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Why We Missed: Disappointing Hitters

It’s time for the final installment of “Why We Missed”. The breakout pitchers and hitters are done along with the disappointing pitchers so it’s time to dive into hitting busts.

To determine who disappointed, I collected the information on any hitters who saw more than a $10 decline in value from their draft-day price. I didn’t want to just use the difference in ranks because the gap from #1 to #15 could be over $10 but the difference between #250 to #300 might just be $1. I only analyzed the hitters who had a positive draft day value.
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2019 Performance Review: The Not-Losses

Let’s continue right along with my personal performance review. Today we’ll look at my rosters which fell short of winning the champions jock strap (get it? it’s a cup!) without qualifying as entirely negative. If you missed it, I reviewed my two lonely victories yesterday. I also checked in on my successful DFS season earlier in October.

This year, three of my teams fit the “not-loss” criteria. The formats and circumstances were very different so let’s just dig right in…

Old School Head-to-Head

This is a 12-team H2H Yahoo league with my old college teammates. It’s 6×6 scoring using OPS and K/BB as the added categories. I typically spend most of my budget – upwards of 80 percent – on pitchers since it’s easy to dominate the pitching categories every week while scraping together a few points on offense. The K/BB category in particular rewards ace-heavy clubs. This year, I was not available for the draft. My surrogate mostly executed my plan and even nabbed a not-yet-trendy Matt Boyd for me which I later traded for Jose Altuve and Freddie Freeman (it’s a keeper format, Boyd was $7-to-keep, the others were expensive).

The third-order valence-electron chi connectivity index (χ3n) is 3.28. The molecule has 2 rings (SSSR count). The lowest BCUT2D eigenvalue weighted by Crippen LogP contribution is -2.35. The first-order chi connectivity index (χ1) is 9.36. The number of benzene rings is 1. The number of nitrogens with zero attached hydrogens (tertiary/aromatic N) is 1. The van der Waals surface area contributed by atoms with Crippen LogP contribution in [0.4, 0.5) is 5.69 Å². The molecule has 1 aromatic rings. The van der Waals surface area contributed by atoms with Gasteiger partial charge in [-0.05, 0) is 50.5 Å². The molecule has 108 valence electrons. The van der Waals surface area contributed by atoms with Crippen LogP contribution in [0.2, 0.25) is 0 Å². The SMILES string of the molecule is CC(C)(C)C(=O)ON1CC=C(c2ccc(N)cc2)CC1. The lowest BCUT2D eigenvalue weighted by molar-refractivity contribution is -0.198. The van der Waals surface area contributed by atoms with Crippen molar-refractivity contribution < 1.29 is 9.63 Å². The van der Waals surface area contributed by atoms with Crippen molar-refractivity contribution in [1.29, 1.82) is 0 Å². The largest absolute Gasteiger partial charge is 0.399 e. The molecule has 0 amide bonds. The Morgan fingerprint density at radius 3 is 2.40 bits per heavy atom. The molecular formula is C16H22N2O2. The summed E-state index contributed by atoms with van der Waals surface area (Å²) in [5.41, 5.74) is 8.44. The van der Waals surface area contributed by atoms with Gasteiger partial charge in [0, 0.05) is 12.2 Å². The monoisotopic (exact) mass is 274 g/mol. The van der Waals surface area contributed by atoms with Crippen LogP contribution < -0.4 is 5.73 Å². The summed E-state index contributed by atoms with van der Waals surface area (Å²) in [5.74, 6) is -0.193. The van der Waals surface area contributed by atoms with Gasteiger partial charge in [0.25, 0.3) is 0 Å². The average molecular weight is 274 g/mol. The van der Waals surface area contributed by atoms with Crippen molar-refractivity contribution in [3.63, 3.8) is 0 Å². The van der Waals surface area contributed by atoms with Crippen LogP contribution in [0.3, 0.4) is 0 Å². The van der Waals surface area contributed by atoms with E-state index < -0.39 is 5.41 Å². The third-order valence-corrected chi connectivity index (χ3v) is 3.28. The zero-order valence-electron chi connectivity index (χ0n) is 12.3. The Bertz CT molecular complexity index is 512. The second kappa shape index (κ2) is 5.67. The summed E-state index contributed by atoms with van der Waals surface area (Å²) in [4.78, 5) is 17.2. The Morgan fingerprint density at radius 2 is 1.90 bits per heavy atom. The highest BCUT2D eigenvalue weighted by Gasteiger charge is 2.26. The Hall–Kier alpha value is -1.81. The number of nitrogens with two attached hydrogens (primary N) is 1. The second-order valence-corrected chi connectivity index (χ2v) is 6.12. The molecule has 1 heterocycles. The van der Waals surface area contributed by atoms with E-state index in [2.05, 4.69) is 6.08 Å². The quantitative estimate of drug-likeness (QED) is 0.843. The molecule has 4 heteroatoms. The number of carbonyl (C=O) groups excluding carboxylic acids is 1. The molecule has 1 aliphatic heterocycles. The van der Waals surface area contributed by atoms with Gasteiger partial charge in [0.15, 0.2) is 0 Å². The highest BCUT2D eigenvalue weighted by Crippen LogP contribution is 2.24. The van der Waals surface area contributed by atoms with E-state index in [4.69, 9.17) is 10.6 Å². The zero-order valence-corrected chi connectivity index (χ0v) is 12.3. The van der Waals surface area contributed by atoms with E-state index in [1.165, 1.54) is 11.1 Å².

Ultimately, my pitching didn’t live up to my usual standards. Luis Severino never showed up while Justin Verlander, Stephen Strasburg, Carlos Carrasco, and Boyd simply weren’t enough ace-power to pull off my vision. The roster finished a comfortable third place during the regular season (money back). Unfortunately, losing Adalberto Mondesi and Byron Buxton ruined my path to easy stolen base dominance when the games mattered most. The offense turned out to be the strength of this club although they didn’t show up to a first-week playoff loss.

Fantasy baseball is nine-tenths effort. While that’s a completely fabricated hyperbole, I’m sure we all agree about the importance of trying. While I consistently set my daily lineups with active players, I made almost no attempt to improve my team via waivers or trade. My 33 moves and two trades represent career lows in this long-running league. Since I finished only four points behind second place, I have to imagine a more active approach would have rewarded me with a better result. Or maybe I would have made dumb cuts. I’m not immune to mistakes. In any case, the broad strokes were fine, but the devil is in the details. And I ignored them.

Lack of effort/attention is a running theme throughout my failures this year. It stems from simply managing too many leagues. In addition to the 10 teams which were solely mine, I was an active adviser for another 10+ rosters. That’s in addition to DFS. I’ll need to trim back on both numbers next year.

Staff League Déjà Vu

FanGraphs Staff is a Head-to-Head FGpts ottoneu league (not to be confused with FanGraphs Staff Two, a standard FGpts league which I won). For a second straight season, I waltzed to the best regular season record. In my opinion, winning the regular season is the same as winning the league. The playoffs are just there to give the losers a reason to stick around.

In 2018, Nick Pollack narrowly edged past me in the final. This time, I flamed out in the semi-finals versus a club co-managed by, uh, “The Embassy” and David Gagnon. Can’t say I’ve met either of them.

In any case, I strongly recommend that you don’t lose Mike Trout (and Fernando Tatis) when it matters most. Especially if your backup outfielders are David Fletcher and Josh VanMeter. That’s not the only reason I lost my playoff matchup – my pitching matchups simply weren’t staggered in an optimal way. Still, I only fell short of a second finals trip by 25 points. And at the rate Trout was launching dingers, I’m pretty comfortable saying he would have made things a LOT closer.